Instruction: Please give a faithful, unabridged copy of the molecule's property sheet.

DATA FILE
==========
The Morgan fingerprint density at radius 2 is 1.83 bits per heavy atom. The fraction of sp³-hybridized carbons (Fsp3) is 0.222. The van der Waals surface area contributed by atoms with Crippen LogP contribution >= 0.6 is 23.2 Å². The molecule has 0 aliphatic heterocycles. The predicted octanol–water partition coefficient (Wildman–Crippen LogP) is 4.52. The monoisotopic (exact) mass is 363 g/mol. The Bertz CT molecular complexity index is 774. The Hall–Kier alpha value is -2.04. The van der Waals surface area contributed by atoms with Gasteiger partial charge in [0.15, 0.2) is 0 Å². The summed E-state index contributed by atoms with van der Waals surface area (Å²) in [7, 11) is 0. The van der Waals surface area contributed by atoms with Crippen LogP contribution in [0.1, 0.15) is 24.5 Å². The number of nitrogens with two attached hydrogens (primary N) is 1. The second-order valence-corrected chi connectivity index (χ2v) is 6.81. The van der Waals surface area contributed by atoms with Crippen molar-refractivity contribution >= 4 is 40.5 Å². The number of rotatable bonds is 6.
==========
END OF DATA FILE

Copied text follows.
The Morgan fingerprint density at radius 2 is 1.83 bits per heavy atom. The fraction of sp³-hybridized carbons (Fsp3) is 0.222. The van der Waals surface area contributed by atoms with Crippen LogP contribution >= 0.6 is 23.2 Å². The molecule has 0 aliphatic heterocycles. The predicted octanol–water partition coefficient (Wildman–Crippen LogP) is 4.52. The monoisotopic (exact) mass is 363 g/mol. The Bertz CT molecular complexity index is 774. The Hall–Kier alpha value is -2.04. The van der Waals surface area contributed by atoms with Gasteiger partial charge in [0.15, 0.2) is 0 Å². The summed E-state index contributed by atoms with van der Waals surface area (Å²) in [7, 11) is 0. The van der Waals surface area contributed by atoms with Crippen LogP contribution in [0.1, 0.15) is 24.5 Å². The number of nitrogens with two attached hydrogens (primary N) is 1. The second-order valence-corrected chi connectivity index (χ2v) is 6.81. The van der Waals surface area contributed by atoms with Crippen molar-refractivity contribution >= 4 is 40.5 Å². The number of rotatable bonds is 6.